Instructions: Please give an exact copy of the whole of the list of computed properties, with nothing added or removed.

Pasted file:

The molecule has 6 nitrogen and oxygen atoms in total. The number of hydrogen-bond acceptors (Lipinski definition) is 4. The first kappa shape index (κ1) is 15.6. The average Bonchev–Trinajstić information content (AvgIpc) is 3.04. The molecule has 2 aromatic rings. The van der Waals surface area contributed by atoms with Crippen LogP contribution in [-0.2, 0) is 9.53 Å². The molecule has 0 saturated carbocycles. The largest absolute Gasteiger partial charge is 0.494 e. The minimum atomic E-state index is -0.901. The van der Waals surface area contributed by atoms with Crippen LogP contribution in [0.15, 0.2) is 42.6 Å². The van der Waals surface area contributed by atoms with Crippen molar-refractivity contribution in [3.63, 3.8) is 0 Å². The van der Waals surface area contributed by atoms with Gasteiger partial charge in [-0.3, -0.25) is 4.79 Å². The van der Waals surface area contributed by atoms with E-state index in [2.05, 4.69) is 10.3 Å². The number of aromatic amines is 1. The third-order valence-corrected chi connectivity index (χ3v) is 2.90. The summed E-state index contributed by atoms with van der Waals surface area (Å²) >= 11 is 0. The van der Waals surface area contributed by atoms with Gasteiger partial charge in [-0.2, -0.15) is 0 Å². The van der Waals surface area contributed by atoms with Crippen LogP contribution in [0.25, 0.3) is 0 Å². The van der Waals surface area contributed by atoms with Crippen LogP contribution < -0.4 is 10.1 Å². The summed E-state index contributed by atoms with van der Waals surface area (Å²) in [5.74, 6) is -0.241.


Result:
The molecule has 6 nitrogen and oxygen atoms in total. The number of hydrogen-bond acceptors (Lipinski definition) is 4. The first kappa shape index (κ1) is 15.6. The average Bonchev–Trinajstić information content (AvgIpc) is 3.04. The molecule has 2 aromatic rings. The van der Waals surface area contributed by atoms with Crippen LogP contribution in [-0.2, 0) is 9.53 Å². The molecule has 0 saturated carbocycles. The largest absolute Gasteiger partial charge is 0.494 e. The minimum atomic E-state index is -0.901. The van der Waals surface area contributed by atoms with Crippen LogP contribution in [0.15, 0.2) is 42.6 Å². The van der Waals surface area contributed by atoms with Crippen molar-refractivity contribution in [3.63, 3.8) is 0 Å². The van der Waals surface area contributed by atoms with Gasteiger partial charge in [-0.3, -0.25) is 4.79 Å². The van der Waals surface area contributed by atoms with E-state index in [2.05, 4.69) is 10.3 Å². The number of aromatic amines is 1. The third-order valence-corrected chi connectivity index (χ3v) is 2.90. The summed E-state index contributed by atoms with van der Waals surface area (Å²) >= 11 is 0. The van der Waals surface area contributed by atoms with Gasteiger partial charge in [-0.2, -0.15) is 0 Å². The van der Waals surface area contributed by atoms with Crippen LogP contribution in [0.25, 0.3) is 0 Å². The van der Waals surface area contributed by atoms with Crippen LogP contribution < -0.4 is 10.1 Å². The summed E-state index contributed by atoms with van der Waals surface area (Å²) in [5.74, 6) is -0.241.